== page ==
(RxWiki News) Scientists have finally discovered an explanation for the greater virulence of the deadly strain of E. Coli that swept through Germany recently sickening thousands.
A study revealed that the rare O104:H4 strain responsible for the outbreak is a clone that combines the virulence potentials of two different pathogens—the Shiga toxin producing ability of enterohemorrhagic E. coli and the adherence abilities of enteroaggregative E. coli.
This may explain its greater virulence and the unusually high number of infections that resulted in severe kidney complications or death.
"The source of the E.. Coli outbreak may never be known."
The findings have been published in The Lancet: Infectious Diseases and could have implications for disease reporting and detection and food safety.
Most infected with the E. Coli strain caused by the Shiga toxin completely recover with fewer than 10 percent developing serious complications. About 1,000 cases are reported each year in Germany while about 60 cases of the enteroaggregative E. Coli are reported each year. By June 20, the more virulent strain that combined the two had infected 2,684 with 810 becoming infected with the more serious complication that include kidney failure.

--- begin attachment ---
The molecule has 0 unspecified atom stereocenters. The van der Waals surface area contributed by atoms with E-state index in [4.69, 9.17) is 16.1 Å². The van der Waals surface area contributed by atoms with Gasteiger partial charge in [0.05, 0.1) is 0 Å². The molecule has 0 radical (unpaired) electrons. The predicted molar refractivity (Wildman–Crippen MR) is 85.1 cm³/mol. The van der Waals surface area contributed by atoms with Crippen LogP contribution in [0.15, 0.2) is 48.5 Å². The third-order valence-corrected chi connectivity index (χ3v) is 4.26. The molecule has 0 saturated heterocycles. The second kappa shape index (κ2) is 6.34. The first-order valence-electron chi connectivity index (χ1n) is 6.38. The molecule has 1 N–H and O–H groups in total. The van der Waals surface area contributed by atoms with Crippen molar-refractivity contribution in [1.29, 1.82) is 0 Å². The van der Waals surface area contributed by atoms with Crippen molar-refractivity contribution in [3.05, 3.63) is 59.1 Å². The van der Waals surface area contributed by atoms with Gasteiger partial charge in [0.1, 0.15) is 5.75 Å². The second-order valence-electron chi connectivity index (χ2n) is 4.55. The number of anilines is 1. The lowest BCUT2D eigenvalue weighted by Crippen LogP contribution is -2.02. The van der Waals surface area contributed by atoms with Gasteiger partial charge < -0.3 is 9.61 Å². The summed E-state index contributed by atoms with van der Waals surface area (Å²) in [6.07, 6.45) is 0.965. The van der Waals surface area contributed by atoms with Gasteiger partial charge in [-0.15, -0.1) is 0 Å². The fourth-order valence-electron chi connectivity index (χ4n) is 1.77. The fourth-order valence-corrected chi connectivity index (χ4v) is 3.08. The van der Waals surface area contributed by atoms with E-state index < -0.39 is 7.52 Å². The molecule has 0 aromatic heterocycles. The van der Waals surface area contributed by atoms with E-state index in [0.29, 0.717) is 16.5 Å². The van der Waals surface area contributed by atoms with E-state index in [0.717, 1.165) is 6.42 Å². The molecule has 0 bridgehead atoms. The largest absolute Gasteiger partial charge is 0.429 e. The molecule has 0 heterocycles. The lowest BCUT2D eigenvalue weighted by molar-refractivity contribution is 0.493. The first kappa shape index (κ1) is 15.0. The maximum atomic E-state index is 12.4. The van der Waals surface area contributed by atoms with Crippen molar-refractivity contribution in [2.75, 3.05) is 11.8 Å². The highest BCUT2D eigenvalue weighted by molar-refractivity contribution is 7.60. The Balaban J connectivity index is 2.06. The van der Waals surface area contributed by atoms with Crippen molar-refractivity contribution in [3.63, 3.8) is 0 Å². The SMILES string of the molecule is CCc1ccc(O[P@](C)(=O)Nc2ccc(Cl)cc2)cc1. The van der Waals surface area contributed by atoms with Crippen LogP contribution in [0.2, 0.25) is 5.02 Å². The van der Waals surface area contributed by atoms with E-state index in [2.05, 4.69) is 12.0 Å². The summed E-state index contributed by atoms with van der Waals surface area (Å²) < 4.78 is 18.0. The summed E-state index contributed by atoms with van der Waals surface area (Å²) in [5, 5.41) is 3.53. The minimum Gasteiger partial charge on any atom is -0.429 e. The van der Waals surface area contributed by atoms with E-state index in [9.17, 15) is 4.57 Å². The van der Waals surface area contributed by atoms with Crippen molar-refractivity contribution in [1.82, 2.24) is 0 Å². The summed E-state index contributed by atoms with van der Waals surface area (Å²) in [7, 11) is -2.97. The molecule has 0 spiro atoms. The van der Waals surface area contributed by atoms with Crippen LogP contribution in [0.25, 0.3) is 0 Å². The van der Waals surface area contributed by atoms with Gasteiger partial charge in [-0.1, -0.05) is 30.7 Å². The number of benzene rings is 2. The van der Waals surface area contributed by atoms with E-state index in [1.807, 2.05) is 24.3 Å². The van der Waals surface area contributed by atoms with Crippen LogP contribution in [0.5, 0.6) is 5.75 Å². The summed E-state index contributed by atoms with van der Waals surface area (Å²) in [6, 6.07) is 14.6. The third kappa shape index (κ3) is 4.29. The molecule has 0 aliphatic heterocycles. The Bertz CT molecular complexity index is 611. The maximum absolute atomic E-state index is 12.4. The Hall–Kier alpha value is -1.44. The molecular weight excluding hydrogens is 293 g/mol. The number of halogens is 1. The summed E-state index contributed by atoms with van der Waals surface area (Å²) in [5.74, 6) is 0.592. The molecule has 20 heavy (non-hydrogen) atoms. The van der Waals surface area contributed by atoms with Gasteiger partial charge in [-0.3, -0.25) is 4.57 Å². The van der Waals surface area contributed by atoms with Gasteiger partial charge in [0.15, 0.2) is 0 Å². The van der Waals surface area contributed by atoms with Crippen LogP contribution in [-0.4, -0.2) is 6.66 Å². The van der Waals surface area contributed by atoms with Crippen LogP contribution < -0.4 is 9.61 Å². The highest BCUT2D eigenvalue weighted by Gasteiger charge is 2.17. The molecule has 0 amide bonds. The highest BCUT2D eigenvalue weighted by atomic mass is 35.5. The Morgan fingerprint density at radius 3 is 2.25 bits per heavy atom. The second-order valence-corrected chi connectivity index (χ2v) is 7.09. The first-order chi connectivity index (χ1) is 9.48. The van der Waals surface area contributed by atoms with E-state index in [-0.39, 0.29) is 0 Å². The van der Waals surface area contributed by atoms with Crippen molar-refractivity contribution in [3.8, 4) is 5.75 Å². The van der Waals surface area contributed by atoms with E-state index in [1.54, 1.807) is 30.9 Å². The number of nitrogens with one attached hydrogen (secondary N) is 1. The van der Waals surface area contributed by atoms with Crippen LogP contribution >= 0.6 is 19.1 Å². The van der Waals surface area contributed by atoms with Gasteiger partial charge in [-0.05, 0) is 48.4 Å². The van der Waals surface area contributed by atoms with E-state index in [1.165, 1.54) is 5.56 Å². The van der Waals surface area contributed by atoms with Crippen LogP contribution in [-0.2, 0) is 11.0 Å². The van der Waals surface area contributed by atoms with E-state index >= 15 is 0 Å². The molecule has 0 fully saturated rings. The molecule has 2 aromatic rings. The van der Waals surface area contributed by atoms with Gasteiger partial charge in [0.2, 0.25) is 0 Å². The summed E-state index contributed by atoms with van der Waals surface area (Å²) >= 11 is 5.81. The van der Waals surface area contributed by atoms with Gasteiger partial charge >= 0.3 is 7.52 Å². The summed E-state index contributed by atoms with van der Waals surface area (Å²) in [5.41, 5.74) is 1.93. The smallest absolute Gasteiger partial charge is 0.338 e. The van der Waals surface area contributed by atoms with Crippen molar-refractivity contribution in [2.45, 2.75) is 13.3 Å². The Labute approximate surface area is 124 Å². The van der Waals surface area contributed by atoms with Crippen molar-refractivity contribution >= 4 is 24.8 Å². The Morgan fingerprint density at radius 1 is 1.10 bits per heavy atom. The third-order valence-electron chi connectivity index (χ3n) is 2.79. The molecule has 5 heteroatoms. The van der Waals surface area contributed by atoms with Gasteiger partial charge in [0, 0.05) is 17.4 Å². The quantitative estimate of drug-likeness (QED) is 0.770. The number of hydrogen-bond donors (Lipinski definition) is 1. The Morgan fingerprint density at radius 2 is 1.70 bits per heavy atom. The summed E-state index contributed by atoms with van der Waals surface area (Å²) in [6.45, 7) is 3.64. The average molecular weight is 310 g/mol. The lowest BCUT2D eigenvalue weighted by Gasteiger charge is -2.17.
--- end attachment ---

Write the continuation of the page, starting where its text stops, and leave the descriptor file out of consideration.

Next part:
Helge Karch from the University of Münster investigated the virulence profiles of the O104:H4 strain by analyzing 80 bacteria samples from patients in the outbreak that recovered between May 23 and June 2, 2011.
The samples were tested for the presence of Shiga-toxin-producing E. coli virulence genes but also for virulence genes of other intestinal pathogenic E. coli. All samples were also tested for underlying characteristics, ability to adhere to cells similar to those that line the gut, and antibiotic susceptibility.
It addition to discovering the blended pathogens, the recent virulent strain was antibiotic resistant. The researchers were unable to offer an explanation as to why the pathogens blended to create the more virulent strain.